Conditions and diseases
Coronary artery disease
Symptoms and causesSymptoms and causes
What is it?
Coronary artery disease is a narrowing or blockage of the coronary arteries caused by a fat deposit in the vascular wall. The coronary arteries are responsible for the supply of oxygen to the heart. Coronary artery disease leads to a lack of oxygen in the heart.
Depending on the symptoms and the oxygen deficiency suffered, two groups of coronary artery disease can be distinguished: angina pectoris and myocardial infarction.
Angina pectoris (angor)
This is short-term pain in the cardiac region due to a temporary lack of oxygen in the heart muscle.
This typically occurs when the heart is stressed. There are two forms of angina pectoris: stable and unstable angina pectoris.
- Stable angina pectoris: this is provoked by strain on the heart, which disappears after a few minutes.
- Unstable angina pectoris: this occurs without any real cause and often lasts longer. Unstable angor is often a precursor of a heart attack.
An acute (sudden) heart attack is caused by a blockage of the coronary arteries. The oxygen deficiency lasts longer. This blockage results in a lack of oxygen and the dying off of heart muscle tissue. The blockage of the coronary arteries is the sum of two events:
- a prolonged process of arteriosclerosis or atherosclerosis
- the formation of a blood clot which, at the level of the constriction, causes a blockage
Angina pectoris (angor)
This feels like an oppressive, tight or claustrophobic pain in the middle of the chest that sometimes radiates to the:
- lower jaw
- arms (usually left, but sometimes also right)
- shoulder blades
- abdominal area
A heart attack may occur if the above symptoms are accompanied by one of the following symptoms:
- the above mentioned symptoms occur at rest and last longer than five minutes
- sweating and nausea
- if there is no improvement in the administration of vasodilators (nitrates)
In case of suspicion of an acute heart attack, prompt medical attention is necessary. The quicker the closed coronary artery can be opened, the better. So, call your GP or dial 112 immediately.
Short-term stabbing pain in the chest, not provoked by exertion, hardly ever indicates heart problems. The pain can come from muscles, ribs or nerves. Sometimes they are also symptoms of hyperventilation. Discuss this type of discomfort with your GP.
What is the cause?
Both angina pectoris and a heart attack are a consequence of atherosclerosis: fat deposits in the vascular wall. The difference between angina pectoris and a heart attack is the duration of the oxygen deficiency. In angina pectoris, this oxygen deficiency is temporary and transient, with no permanent lesions to the heart. In the case of an (untreated) heart attack, the oxygen deficiency lasts so long that part of the heart muscle tissue dies off.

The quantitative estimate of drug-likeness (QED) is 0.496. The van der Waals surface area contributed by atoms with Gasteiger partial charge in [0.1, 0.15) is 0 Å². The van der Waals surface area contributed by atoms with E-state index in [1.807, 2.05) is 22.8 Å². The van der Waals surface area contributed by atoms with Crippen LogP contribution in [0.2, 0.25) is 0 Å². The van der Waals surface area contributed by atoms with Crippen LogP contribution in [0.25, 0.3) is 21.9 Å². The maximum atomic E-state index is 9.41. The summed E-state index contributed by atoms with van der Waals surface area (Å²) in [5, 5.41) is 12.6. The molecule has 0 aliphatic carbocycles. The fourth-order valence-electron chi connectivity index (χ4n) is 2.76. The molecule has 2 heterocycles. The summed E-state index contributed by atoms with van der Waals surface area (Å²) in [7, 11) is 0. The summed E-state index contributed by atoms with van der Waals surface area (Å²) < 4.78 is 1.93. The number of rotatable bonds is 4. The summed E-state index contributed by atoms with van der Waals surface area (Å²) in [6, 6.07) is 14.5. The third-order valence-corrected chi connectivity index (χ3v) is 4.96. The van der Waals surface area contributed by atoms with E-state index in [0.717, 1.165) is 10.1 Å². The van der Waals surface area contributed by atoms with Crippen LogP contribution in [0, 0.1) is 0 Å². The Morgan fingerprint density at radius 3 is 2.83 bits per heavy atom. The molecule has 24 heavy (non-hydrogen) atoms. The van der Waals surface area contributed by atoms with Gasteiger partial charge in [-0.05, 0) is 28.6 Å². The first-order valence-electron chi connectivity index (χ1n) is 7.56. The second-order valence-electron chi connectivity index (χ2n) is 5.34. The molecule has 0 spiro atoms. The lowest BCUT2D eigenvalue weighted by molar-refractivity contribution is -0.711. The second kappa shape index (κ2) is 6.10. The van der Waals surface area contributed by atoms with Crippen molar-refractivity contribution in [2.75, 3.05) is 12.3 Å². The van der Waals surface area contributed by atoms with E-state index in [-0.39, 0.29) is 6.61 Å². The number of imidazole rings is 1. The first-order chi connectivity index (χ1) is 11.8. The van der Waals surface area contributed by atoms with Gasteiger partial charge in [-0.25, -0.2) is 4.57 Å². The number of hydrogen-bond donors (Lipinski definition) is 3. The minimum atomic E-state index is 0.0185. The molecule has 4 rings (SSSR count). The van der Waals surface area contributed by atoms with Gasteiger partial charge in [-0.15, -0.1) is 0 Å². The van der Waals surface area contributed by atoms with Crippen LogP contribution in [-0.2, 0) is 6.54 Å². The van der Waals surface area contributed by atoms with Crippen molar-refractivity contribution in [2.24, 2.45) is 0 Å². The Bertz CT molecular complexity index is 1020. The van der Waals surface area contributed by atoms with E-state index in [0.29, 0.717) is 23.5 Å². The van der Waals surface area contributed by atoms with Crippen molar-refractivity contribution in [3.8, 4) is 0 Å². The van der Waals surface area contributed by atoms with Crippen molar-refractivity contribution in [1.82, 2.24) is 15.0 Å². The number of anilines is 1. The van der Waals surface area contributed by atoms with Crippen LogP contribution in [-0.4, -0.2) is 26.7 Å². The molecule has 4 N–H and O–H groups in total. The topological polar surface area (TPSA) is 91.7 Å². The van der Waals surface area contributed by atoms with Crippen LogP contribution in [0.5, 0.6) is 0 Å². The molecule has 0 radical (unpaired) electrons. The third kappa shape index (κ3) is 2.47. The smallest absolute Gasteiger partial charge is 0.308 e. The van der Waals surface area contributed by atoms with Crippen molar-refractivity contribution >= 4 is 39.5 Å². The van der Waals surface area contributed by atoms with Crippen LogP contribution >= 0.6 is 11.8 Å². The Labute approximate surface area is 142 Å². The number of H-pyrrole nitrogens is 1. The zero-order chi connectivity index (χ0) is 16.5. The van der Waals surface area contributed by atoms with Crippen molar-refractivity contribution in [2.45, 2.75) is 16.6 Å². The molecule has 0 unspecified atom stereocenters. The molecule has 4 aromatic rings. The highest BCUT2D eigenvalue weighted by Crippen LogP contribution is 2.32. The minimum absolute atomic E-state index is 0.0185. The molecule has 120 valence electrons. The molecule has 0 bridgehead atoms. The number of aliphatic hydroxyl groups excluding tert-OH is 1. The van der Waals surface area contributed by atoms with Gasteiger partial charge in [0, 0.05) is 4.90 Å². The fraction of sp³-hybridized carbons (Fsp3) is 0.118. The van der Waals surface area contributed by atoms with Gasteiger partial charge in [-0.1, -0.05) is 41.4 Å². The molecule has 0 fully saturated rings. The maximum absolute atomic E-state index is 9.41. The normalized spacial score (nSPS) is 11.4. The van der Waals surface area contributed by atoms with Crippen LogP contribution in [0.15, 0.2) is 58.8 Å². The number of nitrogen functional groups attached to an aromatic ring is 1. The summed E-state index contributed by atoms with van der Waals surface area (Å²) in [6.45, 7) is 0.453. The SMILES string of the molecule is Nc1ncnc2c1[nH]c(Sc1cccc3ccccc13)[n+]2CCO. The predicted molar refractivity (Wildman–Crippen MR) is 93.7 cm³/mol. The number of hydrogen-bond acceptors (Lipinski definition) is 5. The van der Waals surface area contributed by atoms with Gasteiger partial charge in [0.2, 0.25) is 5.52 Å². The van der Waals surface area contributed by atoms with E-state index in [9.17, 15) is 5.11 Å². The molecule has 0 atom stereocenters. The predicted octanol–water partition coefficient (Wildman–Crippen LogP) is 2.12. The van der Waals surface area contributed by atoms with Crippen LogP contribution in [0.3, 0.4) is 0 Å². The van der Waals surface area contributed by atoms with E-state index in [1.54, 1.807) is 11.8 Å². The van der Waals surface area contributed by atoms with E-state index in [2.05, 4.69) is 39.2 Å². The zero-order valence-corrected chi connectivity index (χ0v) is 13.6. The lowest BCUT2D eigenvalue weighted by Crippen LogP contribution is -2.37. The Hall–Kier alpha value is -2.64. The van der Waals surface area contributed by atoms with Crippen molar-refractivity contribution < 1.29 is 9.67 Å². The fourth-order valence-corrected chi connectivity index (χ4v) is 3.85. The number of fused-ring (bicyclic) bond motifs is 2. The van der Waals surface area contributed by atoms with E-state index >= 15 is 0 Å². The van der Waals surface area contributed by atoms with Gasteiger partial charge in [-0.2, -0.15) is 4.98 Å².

The risk of narrowing of the coronary arteries - and therefore coronary artery disease - increases:
- Age (men aged 35+, women starting from menopause)
- Elevated cholesterol
- High blood pressure
- Family history
- Being overweight
- Little movement
- Prolonged stress
On rare occasions, angina pectoris is also provoked by a spasm or cramp of the coronary artery. This means that the constriction is transient and can usually be treated with medication.
Diagnosis and treatmentDiagnosis and treatment
How is the diagnosis made?
- Based on the typical symptoms
- Stress test (cycling test)
- Blood test
- Isotope examination of the heart (MIBI scan)
- Coronary CT angiography
- Diagnostic cardiac catheterisation
During the acute phase of a heart attack, the blocked coronary artery must be reopened as soon as possible. After the diagnostic cardiac catheterisation the coronary arteries can be opened or dilated. The sooner the cardiac catheterisation takes place after the symptoms have started, the less heart muscle dies off and the better the final result.
Only if a cardiac catheterisation cannot be performed within 90 minutes of making the diagnosis, another method of treatment is sometimes used by administering special blood thinning medication (fibrinolysis).
Depending on the severity of the symptoms or the extent of the oxygen deficiency, a bypass operation (coronary bypass surgery) may be necessary.
A change in lifestyle (e.g. quitting smoking, a healthy diet, sufficient exercise...) is important in the post-treatment phase. All these aspects are reflected in the Heart Rehabilitation Programme, which is offered after a heart attack.
Medication is often started, including:
- Blood thinners (aspirin preparations)
- Cholesterol-lowering drugs (statins)
- Beta blockers
- Nitrates (vasodilators)
- Calcium channel blockers
- ACE inhibitors (or sartans)
The physician will want to investigate whether other arteries in your body are also affected. This can be done using a duplex of the cervical vessels and an ultrasound of the abdomen. This will allow care professionals to detect arteriosclerosis at other sites and treat it, if necessary.
Treatment centres and specialisationsTreatment centres and specialisations
Latest publication date: 07/03/2023
Supervising author: Dr Provenier Frank